Yukon cyclists finish road race unscathed

Summerside, PEI In mid-July, David Gonda was invited to join Team Yukon and compete at the Canada Summer Games even though he was just in his first year of competitive cycling.

Summerside, PEI

In mid-July, David Gonda was invited to join Team Yukon and compete at the Canada Summer Games even though he was just in his first year of competitive cycling.

The 21-year-old had to quickly become accustomed to many of the ins and outs of high-level competition, including some aspects you probably wouldn’t expect.

“That was probably one of the most tense races I’ve ever been in,” said the Whitehorse resident. “It’s hard to describe the sound of carbon and flesh skidding on the pavement when going right beside it. There were multiple crashes – probably five or six, I guess – with people going down hard.”

“This is probably the most blood I’ve seen in a race,” added teammate Ryan Burlingame.

On Thursday, much of downtown Summerside, PEI, was fenced off as the best young cyclists Canada has to offer participated in a road race, the third cycling event of the Games this week.

It seems almost all the Yukoners in the race had close calls, but they managed to end the race with the same amount of skin they started with.

“The scariest one for me (came) 500 metres before the feed-zone,” said Burlingame. “I went back to take a swig of water and finish off a Gel Shot when somebody nudged me into a pothole – I had one hand on my (handlebar) and it sent me wobbling and I jumped the curb.

“It was a shot of adrenaline, like jumping off Miles Canyon Bridge.”

A couple laps later, Burlingame saw some other riders have a worse encounter with a curb.

“Going around the corner after the feed-zone – it was a high-speed corner and everybody was cruising at about 45 (kilometres an hour) and two guys caught on the outside hit the curb and all you heard was bikes breaking, carbon snapping and skin on pavement,” said Burlingame, with the solemn reflection of a soldier recently home from war.

“There may be more blood one day than the other, but they’re all fun.”

For the third time this week, Whitehorse’s Heather Enders cracked the top-20, finishing 17th in the women’s race. Earlier in the week, Enders finished 19th in the cross-country/mountain bike event and 16th in the individual time trial.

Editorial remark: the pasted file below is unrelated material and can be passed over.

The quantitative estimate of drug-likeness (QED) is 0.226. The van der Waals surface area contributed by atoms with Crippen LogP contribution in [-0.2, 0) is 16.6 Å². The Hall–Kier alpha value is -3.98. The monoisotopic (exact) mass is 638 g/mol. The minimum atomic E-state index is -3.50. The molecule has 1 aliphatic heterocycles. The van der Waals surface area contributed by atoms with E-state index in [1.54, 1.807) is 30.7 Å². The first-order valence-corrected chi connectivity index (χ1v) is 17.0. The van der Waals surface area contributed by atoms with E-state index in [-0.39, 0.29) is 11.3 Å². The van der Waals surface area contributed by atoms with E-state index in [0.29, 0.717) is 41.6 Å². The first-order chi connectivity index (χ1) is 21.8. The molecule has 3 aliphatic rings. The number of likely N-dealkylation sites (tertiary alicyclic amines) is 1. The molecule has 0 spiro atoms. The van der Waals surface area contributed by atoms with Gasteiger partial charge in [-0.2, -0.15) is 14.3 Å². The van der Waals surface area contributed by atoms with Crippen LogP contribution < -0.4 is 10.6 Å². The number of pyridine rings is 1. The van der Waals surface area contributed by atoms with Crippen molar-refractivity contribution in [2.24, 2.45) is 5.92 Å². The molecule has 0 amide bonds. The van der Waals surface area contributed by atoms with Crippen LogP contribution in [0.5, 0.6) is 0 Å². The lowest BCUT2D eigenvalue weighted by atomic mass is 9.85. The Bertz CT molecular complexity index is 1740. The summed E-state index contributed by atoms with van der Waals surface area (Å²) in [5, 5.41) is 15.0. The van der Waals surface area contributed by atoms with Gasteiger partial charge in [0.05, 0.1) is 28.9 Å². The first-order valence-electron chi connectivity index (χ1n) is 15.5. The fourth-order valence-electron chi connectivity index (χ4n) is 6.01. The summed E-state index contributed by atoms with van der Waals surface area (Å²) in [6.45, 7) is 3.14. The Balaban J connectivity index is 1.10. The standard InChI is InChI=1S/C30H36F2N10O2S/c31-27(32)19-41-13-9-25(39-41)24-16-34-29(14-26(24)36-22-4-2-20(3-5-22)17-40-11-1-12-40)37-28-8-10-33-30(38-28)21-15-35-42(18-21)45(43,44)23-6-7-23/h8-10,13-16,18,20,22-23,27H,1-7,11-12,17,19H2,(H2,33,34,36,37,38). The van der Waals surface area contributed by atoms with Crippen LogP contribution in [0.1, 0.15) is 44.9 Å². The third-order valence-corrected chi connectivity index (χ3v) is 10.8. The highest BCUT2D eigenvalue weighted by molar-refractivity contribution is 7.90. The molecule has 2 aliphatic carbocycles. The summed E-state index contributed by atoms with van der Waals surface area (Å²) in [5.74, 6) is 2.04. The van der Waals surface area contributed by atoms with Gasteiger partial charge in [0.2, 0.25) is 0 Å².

“There were a couple breakaways and Team Quebec and Team BC were blocking us and slowing the pace until we – Manitoba, Saskatchewan, Alberta, Ontario and myself – got past,” said Enders. “There were little breakaways after that but we kept pestering them and kept the race really tight.”

Enders managed to stick with the lead pack for the entire race and pushed herself into her final spot in the sprint to the finish line.

“I was in the back half of the lead pack and I had a lot of work to do to get to where I finished,” said Enders. “But I squeezed through a couple holes here and there and had a good finish.”

The finish was so close

– within a second – the whole pack gets the same official time. About two-dozen riders crossed the finish line within moments, but the layout of the course increased the likelihood of close finishes, said Enders.

“There weren’t so many hills and on flat courses the pack generally had to stay together,” she said. “You have the hill climbers that just give’er on the hills.”

Teammate Kaitlyn Mary MacDonald produced her third middle-of-the-field results of the week, finishing 29th. MacDonald began the week taking 28th in the cross-country race and 39th in the time trial.

Team Yukon’s Kelsey Kabanak, held up by the crash that happened in front of her during the race, finished 34th, up five spots from her individual time trial race on Tuesday. So far at the Games, her best result was a 24th-place finish in the cross-country event on Monday.

For the Yukon men, Jesse Reams again brought in the best finish, coming in 29th, down from his 11th place finish in the time trial.

Teammate Troy Henry – who finished 32nd and was immediately followed by Gonda and Burlingame – pulled away from the pack during the final lap in hopes of helping Reams reach the front but may have hurt his results in the attempt.

“In the last 200 metres it’s his job getting to the front, so on the last quarter of the lap I was pulling and actually dropped Team BC and Quebec for a sec (going) 55, 60 kilometres an hour,” said Henry. “It might not have been imperative to pull away because it kind of screwed up my finish.”

Earlier in the week, Henry finished 19th in the time trail while Burlingame and Gonda came 39th and 53rd. Equipment failures prevented Henry from finishing the cross-country event, but Gonda pulled off a 22nd-place finish and Burlingame came 29th.

The close call that Henry remembers best in the road race happened when he took a corner too fast and had to lock up his rear wheel to avoid incident.

“I had to get it to slide to avoid hitting the curb,” said Henry. “It’s not really a typical road-biker way of doing it, but that’s my mountain bike background – sliding around the corner to get around it.”

If the road race sounds dicey, incidents are actually more likely in Friday’s criterium events, in which riders have less room to spread out on the downtown Summerside course.

“Tomorrow is going to be crazy,” said Henry. “It was crazy today with the 10-kilometre loop; tomorrow it’s a one-kilometre loop with 60 guys going all-out the whole way. It’s basically the best bike race to watch.”

But as race commissioner, Matthew Knight, points out, “(Crashes) are in the nature of cycling.”

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